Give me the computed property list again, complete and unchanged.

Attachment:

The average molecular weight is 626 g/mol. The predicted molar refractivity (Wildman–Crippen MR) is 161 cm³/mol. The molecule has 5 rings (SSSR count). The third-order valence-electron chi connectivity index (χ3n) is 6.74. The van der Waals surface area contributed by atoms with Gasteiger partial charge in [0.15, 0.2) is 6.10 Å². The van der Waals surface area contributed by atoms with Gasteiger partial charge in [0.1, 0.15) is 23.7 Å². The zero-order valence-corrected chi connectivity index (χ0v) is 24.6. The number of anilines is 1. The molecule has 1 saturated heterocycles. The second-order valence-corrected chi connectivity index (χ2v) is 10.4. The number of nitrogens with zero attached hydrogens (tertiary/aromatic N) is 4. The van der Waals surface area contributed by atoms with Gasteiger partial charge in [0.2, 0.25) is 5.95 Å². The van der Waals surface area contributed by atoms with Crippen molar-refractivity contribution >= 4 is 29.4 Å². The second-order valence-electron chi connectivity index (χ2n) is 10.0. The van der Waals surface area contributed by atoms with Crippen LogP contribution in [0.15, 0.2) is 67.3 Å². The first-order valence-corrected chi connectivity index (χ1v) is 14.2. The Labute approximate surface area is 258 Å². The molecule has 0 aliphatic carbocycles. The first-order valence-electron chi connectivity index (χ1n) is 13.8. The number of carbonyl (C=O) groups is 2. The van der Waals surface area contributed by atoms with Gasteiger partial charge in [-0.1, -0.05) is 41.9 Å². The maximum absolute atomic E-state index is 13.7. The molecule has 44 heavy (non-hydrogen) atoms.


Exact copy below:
The average molecular weight is 626 g/mol. The predicted molar refractivity (Wildman–Crippen MR) is 161 cm³/mol. The molecule has 5 rings (SSSR count). The third-order valence-electron chi connectivity index (χ3n) is 6.74. The van der Waals surface area contributed by atoms with Gasteiger partial charge in [0.15, 0.2) is 6.10 Å². The van der Waals surface area contributed by atoms with Gasteiger partial charge in [0.1, 0.15) is 23.7 Å². The zero-order valence-corrected chi connectivity index (χ0v) is 24.6. The number of anilines is 1. The molecule has 1 saturated heterocycles. The second-order valence-corrected chi connectivity index (χ2v) is 10.4. The number of nitrogens with zero attached hydrogens (tertiary/aromatic N) is 4. The van der Waals surface area contributed by atoms with Gasteiger partial charge in [0.2, 0.25) is 5.95 Å². The van der Waals surface area contributed by atoms with Crippen molar-refractivity contribution >= 4 is 29.4 Å². The second-order valence-electron chi connectivity index (χ2n) is 10.0. The van der Waals surface area contributed by atoms with Crippen LogP contribution in [0.15, 0.2) is 67.3 Å². The first-order valence-corrected chi connectivity index (χ1v) is 14.2. The Labute approximate surface area is 258 Å². The molecule has 0 aliphatic carbocycles. The first-order valence-electron chi connectivity index (χ1n) is 13.8. The number of carbonyl (C=O) groups is 2. The van der Waals surface area contributed by atoms with Gasteiger partial charge in [-0.1, -0.05) is 41.9 Å². The maximum absolute atomic E-state index is 13.7. The molecule has 44 heavy (non-hydrogen) atoms.